Fab­u­lous Fit

Horse & Rider - - Mud Health Risks -

Cus­tom chaps maker Betsy Tuckey owns Horse­wares Cus­tom Chaps, based in Lib­erty, Kentucky, and she’s an AQHA Pro­fes­sional Horse­woman and judge. She knows the “fit” rid­ers need to achieve when buy­ing a new pair of chaps. Here are her tips.

“Fit is not uni­ver­sal for men and women,” Tuckey states. “For women, the waist­band should rest high on her nat­u­ral waist and fit smoothly across the front with no gap in the front or sides. It’s im­por­tant to have the fringe edge of the chaps leg come up the back of the leg and meet at the cen­ter of the back, at the con­cho. It’s the most fin­ished look, and the most flat­ter­ing.

“Con­versely, for the men,” she con­tin­ues, “the chaps ride a bit lower, ide­ally at mid-waist. Two con­chos, with a short belt in be­tween that’s no more than 2 to 4 inches, cre­ates the best look.”

For all rid­ers, well-fit­ted chaps should feel snug and lay smooth all the way down the leg and be free of gaps in the rise. Tuckey says the chaps should be long enough to rest on top of the foot with­out ex­cess fab­ric pil­ing up when you’re in the sad­dle. Chinks and ranch chaps are slightly dif­fer­ent. They shouldn’t be as long as tra­di­tional show chaps and have many more op­tions for dress­ing them up.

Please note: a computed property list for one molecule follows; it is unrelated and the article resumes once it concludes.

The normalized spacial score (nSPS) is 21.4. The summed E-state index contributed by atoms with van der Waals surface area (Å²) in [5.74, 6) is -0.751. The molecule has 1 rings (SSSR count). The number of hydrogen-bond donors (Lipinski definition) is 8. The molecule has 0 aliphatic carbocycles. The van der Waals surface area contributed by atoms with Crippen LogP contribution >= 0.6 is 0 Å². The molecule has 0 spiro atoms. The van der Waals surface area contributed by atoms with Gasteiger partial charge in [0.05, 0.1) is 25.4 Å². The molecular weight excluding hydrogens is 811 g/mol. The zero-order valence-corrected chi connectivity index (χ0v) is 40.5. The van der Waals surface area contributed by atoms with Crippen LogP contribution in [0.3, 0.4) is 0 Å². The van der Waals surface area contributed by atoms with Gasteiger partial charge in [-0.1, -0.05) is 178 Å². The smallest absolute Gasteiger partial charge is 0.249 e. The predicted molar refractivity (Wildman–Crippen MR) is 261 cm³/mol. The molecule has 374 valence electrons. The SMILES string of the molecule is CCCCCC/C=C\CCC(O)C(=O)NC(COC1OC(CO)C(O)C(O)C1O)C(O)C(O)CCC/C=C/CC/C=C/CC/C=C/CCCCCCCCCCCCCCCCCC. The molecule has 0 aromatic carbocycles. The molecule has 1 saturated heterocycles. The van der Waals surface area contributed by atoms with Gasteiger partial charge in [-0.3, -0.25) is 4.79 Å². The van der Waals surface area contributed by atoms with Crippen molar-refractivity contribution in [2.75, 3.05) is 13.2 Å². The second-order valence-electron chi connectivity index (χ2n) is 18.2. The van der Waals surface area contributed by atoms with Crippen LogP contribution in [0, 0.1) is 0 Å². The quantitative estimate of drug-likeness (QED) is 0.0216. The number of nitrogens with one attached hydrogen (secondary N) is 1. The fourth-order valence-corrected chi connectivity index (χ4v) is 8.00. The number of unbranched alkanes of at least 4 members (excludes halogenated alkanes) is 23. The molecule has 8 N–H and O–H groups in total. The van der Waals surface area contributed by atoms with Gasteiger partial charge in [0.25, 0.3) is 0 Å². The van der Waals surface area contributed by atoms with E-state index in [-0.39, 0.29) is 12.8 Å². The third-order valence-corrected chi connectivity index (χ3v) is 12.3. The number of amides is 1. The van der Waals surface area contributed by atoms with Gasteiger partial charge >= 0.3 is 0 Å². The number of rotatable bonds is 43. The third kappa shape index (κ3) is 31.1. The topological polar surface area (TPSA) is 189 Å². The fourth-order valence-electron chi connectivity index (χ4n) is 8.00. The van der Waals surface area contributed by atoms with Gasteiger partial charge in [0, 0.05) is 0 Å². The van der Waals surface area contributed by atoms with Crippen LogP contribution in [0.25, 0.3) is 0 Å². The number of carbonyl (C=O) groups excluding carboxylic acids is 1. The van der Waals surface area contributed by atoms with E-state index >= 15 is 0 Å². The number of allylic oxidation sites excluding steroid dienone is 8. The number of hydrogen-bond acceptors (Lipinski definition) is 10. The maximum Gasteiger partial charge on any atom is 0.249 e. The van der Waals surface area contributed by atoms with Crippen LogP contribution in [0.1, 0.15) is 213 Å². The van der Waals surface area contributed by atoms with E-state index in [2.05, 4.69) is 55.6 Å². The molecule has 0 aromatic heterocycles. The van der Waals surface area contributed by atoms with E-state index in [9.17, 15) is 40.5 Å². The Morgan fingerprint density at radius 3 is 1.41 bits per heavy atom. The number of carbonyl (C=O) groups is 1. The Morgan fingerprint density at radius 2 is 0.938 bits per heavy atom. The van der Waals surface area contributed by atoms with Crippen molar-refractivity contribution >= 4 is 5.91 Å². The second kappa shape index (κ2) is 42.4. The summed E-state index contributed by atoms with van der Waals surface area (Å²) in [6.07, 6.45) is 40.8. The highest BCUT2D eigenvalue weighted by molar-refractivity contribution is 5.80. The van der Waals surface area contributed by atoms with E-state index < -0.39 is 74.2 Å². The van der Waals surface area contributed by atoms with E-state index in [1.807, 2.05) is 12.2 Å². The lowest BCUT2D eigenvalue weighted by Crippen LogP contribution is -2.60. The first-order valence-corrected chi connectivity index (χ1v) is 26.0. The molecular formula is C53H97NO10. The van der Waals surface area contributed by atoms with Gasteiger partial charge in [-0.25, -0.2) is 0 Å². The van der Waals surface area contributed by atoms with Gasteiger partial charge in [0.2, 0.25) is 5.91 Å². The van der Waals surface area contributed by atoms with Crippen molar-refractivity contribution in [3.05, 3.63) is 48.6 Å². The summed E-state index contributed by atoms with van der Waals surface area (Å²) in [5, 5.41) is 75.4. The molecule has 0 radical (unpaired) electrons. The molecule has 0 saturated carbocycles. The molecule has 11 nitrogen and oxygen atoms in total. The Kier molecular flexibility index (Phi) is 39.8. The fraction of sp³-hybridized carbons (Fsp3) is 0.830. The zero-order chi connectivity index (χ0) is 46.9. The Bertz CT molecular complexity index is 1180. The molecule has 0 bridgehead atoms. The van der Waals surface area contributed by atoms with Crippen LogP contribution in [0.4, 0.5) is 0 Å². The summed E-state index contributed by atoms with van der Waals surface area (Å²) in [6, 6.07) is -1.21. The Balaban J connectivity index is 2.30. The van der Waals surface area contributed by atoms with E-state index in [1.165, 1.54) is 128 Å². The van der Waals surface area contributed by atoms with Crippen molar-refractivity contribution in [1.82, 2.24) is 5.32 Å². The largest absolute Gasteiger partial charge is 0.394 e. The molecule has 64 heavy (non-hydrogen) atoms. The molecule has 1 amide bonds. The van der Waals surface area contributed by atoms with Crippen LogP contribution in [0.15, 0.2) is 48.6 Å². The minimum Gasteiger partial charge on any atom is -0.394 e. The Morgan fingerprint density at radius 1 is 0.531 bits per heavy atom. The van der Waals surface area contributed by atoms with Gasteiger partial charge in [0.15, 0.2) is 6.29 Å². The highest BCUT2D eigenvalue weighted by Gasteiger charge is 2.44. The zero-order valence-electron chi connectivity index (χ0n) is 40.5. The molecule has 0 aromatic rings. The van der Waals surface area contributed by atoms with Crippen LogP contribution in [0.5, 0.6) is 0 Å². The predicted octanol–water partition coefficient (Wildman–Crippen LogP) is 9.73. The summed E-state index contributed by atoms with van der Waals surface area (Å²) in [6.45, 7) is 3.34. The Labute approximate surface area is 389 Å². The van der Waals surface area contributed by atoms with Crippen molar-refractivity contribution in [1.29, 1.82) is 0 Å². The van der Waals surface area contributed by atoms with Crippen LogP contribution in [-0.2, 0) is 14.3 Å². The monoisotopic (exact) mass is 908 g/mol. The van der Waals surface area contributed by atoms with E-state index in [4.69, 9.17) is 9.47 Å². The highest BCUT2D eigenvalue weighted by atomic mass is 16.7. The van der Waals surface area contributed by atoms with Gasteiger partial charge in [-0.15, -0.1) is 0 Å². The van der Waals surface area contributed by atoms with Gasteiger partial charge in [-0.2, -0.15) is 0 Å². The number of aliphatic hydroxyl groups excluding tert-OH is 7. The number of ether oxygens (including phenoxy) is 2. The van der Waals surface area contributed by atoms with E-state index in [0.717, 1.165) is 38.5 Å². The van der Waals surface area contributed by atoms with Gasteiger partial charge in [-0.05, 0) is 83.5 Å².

“Peo­ple come in all shapes and sizes, and good mea­sur­ing is the key to pur­chas­ing a pair of chaps that fit cor­rectly,” she ad­vises. “Ide­ally, the chaps maker can take the needed mea­sure­ments in per­son. When that’s not pos­si­ble, most mak­ers pro­vide mea­sure­ment in­struc­tions on­line.”

Tuckey cau­tions to read the in­struc­tions thor­oughly. “Cus­tomers as­sume the chaps will be too tight and add a lit­tle to each mea­sure­ment. Re­sist the urge to do so as it can re­sult in chaps that are too loose. Most chaps mak­ers add a half inch to the up­per thigh, knee, and calf. So, if you add to the size the chaps end up too loose.”

Cus­tom chaps are ex­pen­sive, but they are a very im­por­tant part of the pic­ture when you en­ter the arena. “Speak­ing not only as a chap maker, but also as a judge,” Tuckey shares, “I al­ways no­tice if a rider has a good, well- shaped hat; good- fit­ting chaps; and a good, clean sad­dle pad that’s large enough for the sad­dle.”

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